Richard Pease of the New Star European Growth Fund uses four separate areas of analysis when deciding which stocks to invest in
The New Star European Growth Fund managed by ex-Jupiter man Richard Pease has recently been awarded three AAA ratings by Standard & Poor's, Citywire and Forsyth-OBSR. The portfolio has a mid-cap focus and since its inception in August 2002 has returned 47.1% compared with a rise of 23.1% in the FTSE World Europe ex-UK Index.
Pease runs the fund using a bottom-up active management approach. The portfolio is not benchmarked to any index and he is not forced to hold stocks just because they are heavily represented in an index. There are generally around 75 stocks in the portfolio.
According to Pease, he focuses on four areas when choosing stocks. These are business, management, financials and valuations. When initially looking at the business side of the stockpicking process, Pease decides whether returns on capital for the company are high and sustainable.
He says: "We try to work out where the margin pressures are, where the company is in terms of the market and the pricing power of the business. We also try to focus on companies that have a service element as we believes companies that provide a good service have high retention rates for business."
Pease looks for businesses that are not likely to lose customers. For example, he has been underweight in the tech high growth market. Although the market has been upbeat on growth, Pease does not believe these expectations are all likely to be fufilled and thinks there are many risks to this situation.
On the management side Pease looks at what has been done for shareholders. He prefers companies with managers that have proven track records in delivering added value and where shareholder and management are closely aligned. Pease cross references what he hears from one particular management team with its competitors, suppliers and customers to see if its claims are supported. He looks to see whether the company has consistency in profits in various stages of the economic cycle.
He says: "We put the onus on management having invested a good stake in the business themselves. This is a good self-controlling factor. If the management are willing to risk there own money tied up in the business then it is usually a good sign the management believes the business will do well."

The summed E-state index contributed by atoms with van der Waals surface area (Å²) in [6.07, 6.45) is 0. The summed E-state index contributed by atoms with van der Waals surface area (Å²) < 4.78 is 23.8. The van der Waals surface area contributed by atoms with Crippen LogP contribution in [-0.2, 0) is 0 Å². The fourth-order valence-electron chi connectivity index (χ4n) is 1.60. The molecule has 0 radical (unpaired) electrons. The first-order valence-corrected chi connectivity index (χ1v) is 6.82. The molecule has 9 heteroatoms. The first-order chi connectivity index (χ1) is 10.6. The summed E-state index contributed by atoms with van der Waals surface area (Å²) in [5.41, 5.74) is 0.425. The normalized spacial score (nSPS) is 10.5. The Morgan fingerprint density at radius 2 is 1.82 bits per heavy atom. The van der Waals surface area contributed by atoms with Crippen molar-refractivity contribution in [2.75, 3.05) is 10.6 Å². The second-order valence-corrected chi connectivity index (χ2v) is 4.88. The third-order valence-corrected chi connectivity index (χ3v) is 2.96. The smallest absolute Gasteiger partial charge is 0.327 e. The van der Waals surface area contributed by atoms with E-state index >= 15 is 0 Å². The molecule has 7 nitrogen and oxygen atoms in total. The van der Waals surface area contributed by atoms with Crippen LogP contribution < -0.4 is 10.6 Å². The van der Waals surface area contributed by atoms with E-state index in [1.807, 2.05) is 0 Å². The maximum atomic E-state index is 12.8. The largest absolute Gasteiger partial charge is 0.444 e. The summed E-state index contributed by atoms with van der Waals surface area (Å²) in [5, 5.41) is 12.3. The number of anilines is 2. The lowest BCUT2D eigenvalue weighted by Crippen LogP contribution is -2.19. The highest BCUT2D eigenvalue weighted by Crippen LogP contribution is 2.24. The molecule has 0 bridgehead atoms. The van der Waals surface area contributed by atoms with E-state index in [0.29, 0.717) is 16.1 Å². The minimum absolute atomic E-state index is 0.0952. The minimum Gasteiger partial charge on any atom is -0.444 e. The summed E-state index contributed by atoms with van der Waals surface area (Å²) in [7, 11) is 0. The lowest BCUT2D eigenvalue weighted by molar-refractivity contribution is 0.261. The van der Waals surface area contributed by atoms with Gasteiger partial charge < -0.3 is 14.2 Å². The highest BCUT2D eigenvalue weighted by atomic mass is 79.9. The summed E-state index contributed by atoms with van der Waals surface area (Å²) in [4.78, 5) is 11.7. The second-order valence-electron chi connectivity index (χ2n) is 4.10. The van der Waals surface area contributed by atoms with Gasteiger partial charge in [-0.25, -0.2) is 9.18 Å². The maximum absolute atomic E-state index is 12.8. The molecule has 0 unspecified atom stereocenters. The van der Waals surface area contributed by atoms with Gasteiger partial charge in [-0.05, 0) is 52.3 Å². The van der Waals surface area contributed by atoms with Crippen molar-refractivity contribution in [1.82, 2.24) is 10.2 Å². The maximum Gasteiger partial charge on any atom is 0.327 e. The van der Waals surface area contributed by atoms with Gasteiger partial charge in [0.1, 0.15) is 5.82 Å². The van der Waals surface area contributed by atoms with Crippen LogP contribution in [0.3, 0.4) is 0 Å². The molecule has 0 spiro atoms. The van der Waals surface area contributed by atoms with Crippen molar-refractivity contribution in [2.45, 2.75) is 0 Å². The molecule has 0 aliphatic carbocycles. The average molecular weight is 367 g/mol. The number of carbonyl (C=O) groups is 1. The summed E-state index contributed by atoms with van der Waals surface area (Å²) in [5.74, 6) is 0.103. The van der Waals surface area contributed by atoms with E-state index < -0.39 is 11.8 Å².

For this reason the fund is mainly biased towards mid-cap stocks. Pease has found in these types of stocks the management generally own large shares of the company.
When he looks at the financial side of the business he examines a company's balance sheet and whether or not the returns generate free cash flow. He sees this as a very important factor as it indicates how sustainable a business is. According to Pease, valuations are a function of the free cash flow yield.
He thinks it is important that management can demonstrate that they can grow the business, and also considers whether or not further leverage can be used or if the firm is likely to undergo a management buyout. Naturally enough, he favours companies that have pricing power.
When Pease meets with a company he wants to know everything about its financial situation. Some companies ask to meet Pease because they want him to invest in the business. He thinks it is important to question management rigorously about why they want a fund manager to invest in them.
It is possible some people could exaggerate profits and long-term projections for the company. So, he asks them questions like how much money they have invested in the business and what their salary is. He examines what the business model is, what they are trying to achieve through it and what the risks are for the business.
The fund does not have a high portfolio turnover and some stocks have been held since its inception. For example, Pease has held Anglo Irish since the portfolio launched because it has had 40% earnings growth over the past 10 years and its valuations do not reflect this.
Pease sells stocks when he has been disappointed by management, for example, if he feels it has not been truthful or has been too optimistic about its growth prospects. He also sells once he feels a stock has been revalued sufficiently by the market.
Fund: New Star European Growth Fund
Minimum investment: $5,000, e5,000, £3,500
Management fee: 1.75% per annum
How investors can access: International and UK investors can have access to the fund through worldwide intermediaries and professional investers. The fund is, however, registered in Hong Kong and Malta and is currently being registered in a number of European countries.
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